Labels. SCREW ‘EM. The lot of them. Tall, short, fat, thin, rich, poor, black, white…as human beings we go beyond our labels. A label might make it easier to identify a person by certain qualities, it in no way goes to the core of who they are or what they do. Some labels are just words bandied around by others to create a cliche of the generations. Like we did in high school; Regina Georges and the Cady Herons, fashioned to pigeon hole a select group of people into some “cool” category the rest of us must aspire to. Case in point the word; ICON. Who determines an icon? What makes one an icon? These used to be easily answered questions back in the day but not too long ago, before every generic reality TV starlet in a pretty frock became one. Give or take the odd sex tape.

The definition of the word Icon is as follows;

“A person or thing regarded as a representative symbol of something”

To this end we can safely say, Kate Moss is a fashion icon, she defines an era and has remained relevant today, there isn’t an area of fashion she hasn’t influenced, love her or laothe her, give or take a few scandals, she remains today, an icon. Elizabeth Taylor was and still is an icon, if you love her please don’t ever watch Liz and Dick the cacophonous cantankerous catastrophe (say that really fast five times) of a biopic starring Lindsay Lohan, nine husbands and however many scandals her bottom-line still remains as iconic today as it was when she was alive. Anna Wintour is an icon, she pretty much defines the word in the grand scheme of things. Angela Merkel, Michelle Obama, Queen Elizabeth…are all icons for this generation and will remain so for generations to come. Long after they are gone.

“Icons” of today, not so much, they are conferred with the title for fitting into a generic. Nothing particularly unique,

And then there is feminism, a label which must remain iconic to be relevant. And despite the nonsensical remarks of Carla Bruni Sarkozy, we do need them. Now more than ever. There needs to be a redefinition of the word to enforce its meaning because the work is far from over. Her remarks are borne of ignorance and an aloofness. But of course she would utter such ludicracy; she comes from an affluent family, made a living off her looks and married a rich man, the President of one of the wealthiest countries in the Western World, so far be it for her to understand the role feminism has played, in her life even. As Nora Ephron pointed out in her address to her alma mater Wellesley College in 1996, in her days at the College, women were expected to be a certain way, “the thing in the middle, a lady…to spend her life making nice…to do exactly what she is supposed to do”. The words of Nora Ephron, echo the truths of the lives of women like Carla Bruni Sarkozy, who was a first lady in the life of a “big” man so being the “heroine of her life” was never intended. She is, in her words, a bourgeoisie, therefore her reality would be as disjointed as it is jaded but that is no excuse for her lack of common sense at best.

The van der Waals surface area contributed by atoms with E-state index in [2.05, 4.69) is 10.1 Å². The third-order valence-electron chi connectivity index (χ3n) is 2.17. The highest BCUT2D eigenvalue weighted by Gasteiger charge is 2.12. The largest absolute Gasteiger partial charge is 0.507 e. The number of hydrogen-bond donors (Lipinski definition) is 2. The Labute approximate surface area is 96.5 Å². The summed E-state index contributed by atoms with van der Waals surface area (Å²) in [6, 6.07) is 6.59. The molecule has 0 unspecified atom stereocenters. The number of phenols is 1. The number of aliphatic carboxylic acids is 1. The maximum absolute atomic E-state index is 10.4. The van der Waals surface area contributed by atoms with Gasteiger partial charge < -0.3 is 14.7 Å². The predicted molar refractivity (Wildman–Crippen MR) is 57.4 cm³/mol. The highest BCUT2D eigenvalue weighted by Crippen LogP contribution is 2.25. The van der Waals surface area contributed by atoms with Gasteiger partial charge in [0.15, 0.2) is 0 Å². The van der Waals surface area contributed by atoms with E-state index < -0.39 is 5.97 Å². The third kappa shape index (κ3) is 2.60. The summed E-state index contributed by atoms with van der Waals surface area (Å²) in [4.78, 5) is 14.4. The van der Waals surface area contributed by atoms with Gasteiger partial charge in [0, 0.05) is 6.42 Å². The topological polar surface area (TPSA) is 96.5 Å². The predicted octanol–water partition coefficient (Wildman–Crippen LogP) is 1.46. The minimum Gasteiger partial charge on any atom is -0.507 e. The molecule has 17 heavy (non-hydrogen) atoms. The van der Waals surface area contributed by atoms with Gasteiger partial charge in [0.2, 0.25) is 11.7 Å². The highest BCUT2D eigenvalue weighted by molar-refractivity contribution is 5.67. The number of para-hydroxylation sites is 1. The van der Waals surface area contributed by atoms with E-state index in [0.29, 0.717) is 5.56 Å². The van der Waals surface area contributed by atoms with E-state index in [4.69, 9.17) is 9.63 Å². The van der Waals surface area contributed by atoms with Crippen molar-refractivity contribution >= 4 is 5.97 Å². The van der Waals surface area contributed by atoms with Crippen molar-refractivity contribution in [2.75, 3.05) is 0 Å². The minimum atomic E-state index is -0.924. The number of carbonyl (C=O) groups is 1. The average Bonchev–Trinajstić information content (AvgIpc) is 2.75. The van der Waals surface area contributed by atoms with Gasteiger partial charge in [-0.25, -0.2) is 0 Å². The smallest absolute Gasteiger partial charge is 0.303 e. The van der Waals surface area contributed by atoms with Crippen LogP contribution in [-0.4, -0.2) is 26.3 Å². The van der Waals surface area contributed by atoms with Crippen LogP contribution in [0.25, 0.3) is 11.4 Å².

The Bank Of England has never had a female governor in the 300 years of its existence, women are still very much underpaid  in the work force compared to their male counterparts, girls still suffer worse fate in certain parts of the world, where education for the girl child is seen as a privilege and not a right, remember Malala, rape is still being treated like its the woman’s fault and in some cultures a woman raped would be stoned to death for bringing shame into her family and our rights remain at the mercy of men in power. I’m sorry Carla did you say something? We can do with more feminists even more so from your generation. Feminism is more than just lyricism, much more than just a label, its what binds us together. And its not just for the upper echelons of society, in Birmingham recently a group of 174 women, mostly unskilled workers, won a court of appeal decision in an equal pay case brought against its employer, Birmingham City Council, because they’d been denied bonuses which often went to male colleagues and been underpaid by a wider margin in comparison…In the 21st century. What was that you said again Carla?

Who is an icon? This is a hard sell because everyone is, so nobody really is. The word has become redundant but its a matter of personal opinion, who influences one may not necessarily influence the other and in my opinion, it should be determined by the generation they have influenced and the significance of that influence and not because one wears pretty clothes, gets naked or has some kind of “cool” quirk. And it certainly shouldn’t be based on a popularity contest.